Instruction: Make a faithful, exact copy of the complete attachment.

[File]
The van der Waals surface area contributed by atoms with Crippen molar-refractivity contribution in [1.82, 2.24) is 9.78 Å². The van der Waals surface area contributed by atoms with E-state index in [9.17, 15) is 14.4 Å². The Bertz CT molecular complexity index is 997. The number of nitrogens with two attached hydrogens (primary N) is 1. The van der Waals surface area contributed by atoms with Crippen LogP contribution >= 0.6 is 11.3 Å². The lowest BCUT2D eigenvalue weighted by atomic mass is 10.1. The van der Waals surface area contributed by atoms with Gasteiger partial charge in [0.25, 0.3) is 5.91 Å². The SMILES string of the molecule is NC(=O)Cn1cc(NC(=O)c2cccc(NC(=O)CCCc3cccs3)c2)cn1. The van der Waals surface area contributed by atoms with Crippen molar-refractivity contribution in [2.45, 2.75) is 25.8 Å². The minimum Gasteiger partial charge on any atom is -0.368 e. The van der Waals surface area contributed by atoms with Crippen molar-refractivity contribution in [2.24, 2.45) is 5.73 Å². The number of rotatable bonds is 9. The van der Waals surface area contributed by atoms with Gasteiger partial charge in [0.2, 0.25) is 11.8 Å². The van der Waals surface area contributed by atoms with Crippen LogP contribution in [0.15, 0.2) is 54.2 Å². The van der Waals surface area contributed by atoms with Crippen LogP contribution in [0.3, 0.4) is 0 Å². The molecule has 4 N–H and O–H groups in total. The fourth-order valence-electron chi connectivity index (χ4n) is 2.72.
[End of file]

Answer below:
The van der Waals surface area contributed by atoms with Crippen molar-refractivity contribution in [1.82, 2.24) is 9.78 Å². The van der Waals surface area contributed by atoms with E-state index in [9.17, 15) is 14.4 Å². The Bertz CT molecular complexity index is 997. The number of nitrogens with two attached hydrogens (primary N) is 1. The van der Waals surface area contributed by atoms with Crippen LogP contribution >= 0.6 is 11.3 Å². The lowest BCUT2D eigenvalue weighted by atomic mass is 10.1. The van der Waals surface area contributed by atoms with Gasteiger partial charge in [0.25, 0.3) is 5.91 Å². The SMILES string of the molecule is NC(=O)Cn1cc(NC(=O)c2cccc(NC(=O)CCCc3cccs3)c2)cn1. The van der Waals surface area contributed by atoms with Crippen molar-refractivity contribution in [2.45, 2.75) is 25.8 Å². The minimum Gasteiger partial charge on any atom is -0.368 e. The van der Waals surface area contributed by atoms with Crippen molar-refractivity contribution in [2.24, 2.45) is 5.73 Å². The number of rotatable bonds is 9. The van der Waals surface area contributed by atoms with Gasteiger partial charge in [0.2, 0.25) is 11.8 Å². The van der Waals surface area contributed by atoms with Crippen LogP contribution in [0.15, 0.2) is 54.2 Å². The van der Waals surface area contributed by atoms with Crippen LogP contribution in [0.3, 0.4) is 0 Å². The molecule has 4 N–H and O–H groups in total. The fourth-order valence-electron chi connectivity index (χ4n) is 2.72.